complexity, fragility

The fascinating complexity but also the heartbreaking fragility of human existence. That phrase from the Guardian fit my thoughts today, in the strong sunshine and Siberian air. The extremes at once of the weather perhaps provoke it. The chaos of thought and passion, all confused and contradictory, is becoming clearer.

I am stubborn. I don’t give in until I am dangling on the end of a rope. The things I am most proud of are when I have dug my heels in and fought on, against discouragement. I judge myself harshly, and often see things negatively.

I fear myself more than anything else, fear my fear or anger, when these are not important, or even beneficial if I permit them. That means much of my fear is illusory, of things which don’t really matter. Things pass, and I am not dead. The fear feels existential but is trivial.

I am still alive. Weird, no? You are too- hooray! I can grimly fight on, but also-

I take things to heart. I worry. Bad stuff has an impact on me. She argued that trans women were propositioning lesbians and not taking no for an answer saying they were prejudiced for not accepting a penis as a female organ, and that Stonewall was ignoring lesbians. That is unlikely, given that Ruth Hunt is Stonewall CEO. I worried that she was persuading the others. Then I worried that one of my rhetorical flourishes in answer had completely failed, indeed perhaps been misunderstood as the opposite of what I intended. I was catastrophising.

Because everything is so important to me, everything is too difficult to face.

She will despise me! There is enough evidence to support that, in my mind, but it is not necessarily true. There is evidence against it, both in what she has seen of me and how she has reacted. My negativity paralyses me, and there is enough from outside to feed it.

I don’t know, ever, what others think. Catastrophising, thinking the worst, can be reassuring- it can’t be worse than I think.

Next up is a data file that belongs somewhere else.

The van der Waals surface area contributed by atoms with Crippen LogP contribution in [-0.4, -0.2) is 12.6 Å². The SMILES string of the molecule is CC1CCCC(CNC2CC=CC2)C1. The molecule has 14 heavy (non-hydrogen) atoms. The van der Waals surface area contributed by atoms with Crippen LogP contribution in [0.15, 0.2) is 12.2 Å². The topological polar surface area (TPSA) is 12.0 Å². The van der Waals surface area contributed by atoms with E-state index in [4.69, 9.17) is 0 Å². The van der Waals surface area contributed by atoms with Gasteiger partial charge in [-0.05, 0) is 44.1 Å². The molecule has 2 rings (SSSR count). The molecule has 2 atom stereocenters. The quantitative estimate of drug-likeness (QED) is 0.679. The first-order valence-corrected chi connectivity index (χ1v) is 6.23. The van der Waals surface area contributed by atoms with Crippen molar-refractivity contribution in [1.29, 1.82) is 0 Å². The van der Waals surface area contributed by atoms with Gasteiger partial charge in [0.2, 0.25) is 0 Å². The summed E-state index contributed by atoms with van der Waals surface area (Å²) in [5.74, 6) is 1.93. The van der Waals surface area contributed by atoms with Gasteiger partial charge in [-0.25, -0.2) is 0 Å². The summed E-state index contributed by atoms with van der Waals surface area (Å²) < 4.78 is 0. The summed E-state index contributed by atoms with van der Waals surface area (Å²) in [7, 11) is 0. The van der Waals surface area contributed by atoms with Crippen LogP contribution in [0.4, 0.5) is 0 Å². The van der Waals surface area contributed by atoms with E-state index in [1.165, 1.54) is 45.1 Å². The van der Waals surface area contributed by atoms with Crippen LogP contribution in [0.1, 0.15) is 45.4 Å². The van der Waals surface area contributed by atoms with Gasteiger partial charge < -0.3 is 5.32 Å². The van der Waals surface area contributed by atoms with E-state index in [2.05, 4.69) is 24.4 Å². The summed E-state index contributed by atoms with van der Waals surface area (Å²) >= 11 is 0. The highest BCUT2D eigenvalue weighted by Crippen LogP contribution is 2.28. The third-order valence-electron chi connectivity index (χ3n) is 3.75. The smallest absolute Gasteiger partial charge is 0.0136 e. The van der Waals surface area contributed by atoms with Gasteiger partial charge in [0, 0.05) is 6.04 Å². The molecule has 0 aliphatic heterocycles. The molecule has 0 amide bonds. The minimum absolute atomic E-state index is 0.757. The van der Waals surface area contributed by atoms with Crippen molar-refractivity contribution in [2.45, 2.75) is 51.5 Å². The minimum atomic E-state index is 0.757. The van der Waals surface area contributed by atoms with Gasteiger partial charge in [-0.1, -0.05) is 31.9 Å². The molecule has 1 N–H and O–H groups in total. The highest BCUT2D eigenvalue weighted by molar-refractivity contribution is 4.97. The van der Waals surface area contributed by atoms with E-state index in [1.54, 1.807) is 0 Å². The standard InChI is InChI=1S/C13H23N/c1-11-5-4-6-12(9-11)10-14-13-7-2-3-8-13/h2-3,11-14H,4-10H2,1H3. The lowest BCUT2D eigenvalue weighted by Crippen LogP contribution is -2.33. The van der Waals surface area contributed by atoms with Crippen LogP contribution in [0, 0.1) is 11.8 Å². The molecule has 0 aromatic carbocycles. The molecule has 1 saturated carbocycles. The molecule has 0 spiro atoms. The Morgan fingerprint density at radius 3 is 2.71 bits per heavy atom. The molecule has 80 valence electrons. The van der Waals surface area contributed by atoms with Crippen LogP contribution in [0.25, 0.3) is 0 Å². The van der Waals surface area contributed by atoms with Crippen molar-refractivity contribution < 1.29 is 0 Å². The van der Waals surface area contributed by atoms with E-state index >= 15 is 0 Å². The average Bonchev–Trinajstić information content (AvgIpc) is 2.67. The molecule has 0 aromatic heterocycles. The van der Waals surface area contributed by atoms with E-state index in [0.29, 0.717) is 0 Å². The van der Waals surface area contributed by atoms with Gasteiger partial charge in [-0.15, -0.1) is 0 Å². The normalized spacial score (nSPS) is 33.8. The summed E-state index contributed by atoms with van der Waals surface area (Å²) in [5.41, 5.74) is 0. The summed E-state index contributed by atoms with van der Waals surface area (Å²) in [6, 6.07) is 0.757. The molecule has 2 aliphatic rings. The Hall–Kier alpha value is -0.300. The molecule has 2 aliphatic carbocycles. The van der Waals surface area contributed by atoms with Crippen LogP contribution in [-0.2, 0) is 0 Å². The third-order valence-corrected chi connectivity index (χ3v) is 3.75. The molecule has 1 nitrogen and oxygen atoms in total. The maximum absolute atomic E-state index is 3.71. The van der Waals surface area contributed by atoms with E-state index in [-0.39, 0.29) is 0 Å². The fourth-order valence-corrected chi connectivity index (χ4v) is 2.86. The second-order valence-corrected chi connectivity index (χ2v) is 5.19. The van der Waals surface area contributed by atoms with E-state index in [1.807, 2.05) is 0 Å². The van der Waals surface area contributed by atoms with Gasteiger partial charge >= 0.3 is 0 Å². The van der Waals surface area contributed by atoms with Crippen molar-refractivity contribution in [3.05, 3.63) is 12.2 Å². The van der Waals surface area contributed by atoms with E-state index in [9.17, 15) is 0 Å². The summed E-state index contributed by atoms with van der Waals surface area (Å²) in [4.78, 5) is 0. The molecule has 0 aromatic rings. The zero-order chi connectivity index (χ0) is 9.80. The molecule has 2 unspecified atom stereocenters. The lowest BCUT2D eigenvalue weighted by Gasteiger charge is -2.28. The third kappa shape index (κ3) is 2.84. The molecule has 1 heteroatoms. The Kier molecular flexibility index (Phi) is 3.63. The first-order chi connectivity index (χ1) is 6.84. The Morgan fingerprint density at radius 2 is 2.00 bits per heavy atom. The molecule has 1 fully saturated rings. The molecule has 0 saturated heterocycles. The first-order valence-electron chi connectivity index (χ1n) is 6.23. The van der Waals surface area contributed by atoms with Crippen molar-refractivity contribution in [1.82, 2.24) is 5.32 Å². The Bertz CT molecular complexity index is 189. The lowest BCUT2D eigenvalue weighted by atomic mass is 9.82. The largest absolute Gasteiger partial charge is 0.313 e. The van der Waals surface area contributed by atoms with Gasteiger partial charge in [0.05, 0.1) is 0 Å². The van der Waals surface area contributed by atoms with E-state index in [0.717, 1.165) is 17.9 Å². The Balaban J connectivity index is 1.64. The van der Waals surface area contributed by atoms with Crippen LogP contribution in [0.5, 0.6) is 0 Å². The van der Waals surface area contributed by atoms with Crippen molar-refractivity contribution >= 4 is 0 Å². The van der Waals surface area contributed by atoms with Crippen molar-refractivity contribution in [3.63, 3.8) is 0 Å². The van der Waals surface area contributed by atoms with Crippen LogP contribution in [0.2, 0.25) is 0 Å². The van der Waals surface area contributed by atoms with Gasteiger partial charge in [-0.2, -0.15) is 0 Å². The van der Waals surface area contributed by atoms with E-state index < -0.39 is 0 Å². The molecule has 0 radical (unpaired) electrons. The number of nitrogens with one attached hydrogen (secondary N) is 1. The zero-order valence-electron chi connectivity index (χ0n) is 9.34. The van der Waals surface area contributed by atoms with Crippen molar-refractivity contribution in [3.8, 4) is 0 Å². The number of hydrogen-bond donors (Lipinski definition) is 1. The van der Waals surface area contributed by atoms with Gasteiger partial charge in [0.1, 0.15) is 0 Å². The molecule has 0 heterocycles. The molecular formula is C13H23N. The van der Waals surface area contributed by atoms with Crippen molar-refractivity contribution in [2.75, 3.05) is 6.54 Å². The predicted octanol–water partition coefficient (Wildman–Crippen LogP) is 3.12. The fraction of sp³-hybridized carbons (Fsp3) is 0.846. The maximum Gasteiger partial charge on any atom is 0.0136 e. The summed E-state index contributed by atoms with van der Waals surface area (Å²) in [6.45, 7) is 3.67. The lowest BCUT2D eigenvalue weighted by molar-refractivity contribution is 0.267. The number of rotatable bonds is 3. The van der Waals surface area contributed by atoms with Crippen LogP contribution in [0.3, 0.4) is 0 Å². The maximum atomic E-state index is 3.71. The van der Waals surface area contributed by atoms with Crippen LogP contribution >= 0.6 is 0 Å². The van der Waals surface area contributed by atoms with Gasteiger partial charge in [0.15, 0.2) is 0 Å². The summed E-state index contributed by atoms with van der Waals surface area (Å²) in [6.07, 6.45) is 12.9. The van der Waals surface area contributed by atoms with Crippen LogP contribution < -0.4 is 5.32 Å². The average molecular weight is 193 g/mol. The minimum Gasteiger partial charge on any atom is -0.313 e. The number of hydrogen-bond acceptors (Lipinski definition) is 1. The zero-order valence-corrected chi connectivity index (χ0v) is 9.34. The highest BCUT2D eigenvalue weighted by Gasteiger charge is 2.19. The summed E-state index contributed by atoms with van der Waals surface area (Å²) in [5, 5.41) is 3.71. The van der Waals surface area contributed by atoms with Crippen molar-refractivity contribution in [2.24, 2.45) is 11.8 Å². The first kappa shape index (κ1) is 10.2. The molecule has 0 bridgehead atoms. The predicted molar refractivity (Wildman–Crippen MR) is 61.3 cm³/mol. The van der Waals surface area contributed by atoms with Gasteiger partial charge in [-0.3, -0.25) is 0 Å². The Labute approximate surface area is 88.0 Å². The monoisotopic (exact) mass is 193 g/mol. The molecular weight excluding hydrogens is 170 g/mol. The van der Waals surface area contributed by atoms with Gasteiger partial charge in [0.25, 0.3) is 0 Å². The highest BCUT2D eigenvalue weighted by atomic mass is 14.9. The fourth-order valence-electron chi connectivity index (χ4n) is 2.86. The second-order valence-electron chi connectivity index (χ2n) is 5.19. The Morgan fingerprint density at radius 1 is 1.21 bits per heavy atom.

I can grimly fight on. I cycled to Corby for the Labour Party meeting then to Kettering for the pub, down the main road in the dark. It was not too busy, because of the time of night. I nearly collided with a cyclist on a path in Kettering, who had no headlamp. It was unpleasant but bearable, and I would do it again because I was motivated to get there. I need to find out- what will motivate and encourage me? Then home, at midnight. The rear light had come off the bicycle. I will need a new one, and they are so expensive. A lot feels like grimly fighting on. People say, getting outside is good for depression.

In the Quaker meeting, though, someone quoted “Bring the whole of your life under the ordering of the Spirit of Christ”. I was thinking of my contradictions, and wanted to praise- perhaps because of the weather. Hymns and songs went in my mind-

Lord of All, to thee we raise
This our grateful hymn of praise.

I stood and said, “If Christ is the great outpouring of the Love of God, then we are loveable.” I had looked around the group, and seen strength and beauty, and also possibly some wrestling with difficulty. And now I worry that she thought I was claiming that for myself, or even trying to reassure myself I am loveable, against all the evidence.

The sunshine is beautiful. The snowdrops are beautiful. The wind turbines are majestic.

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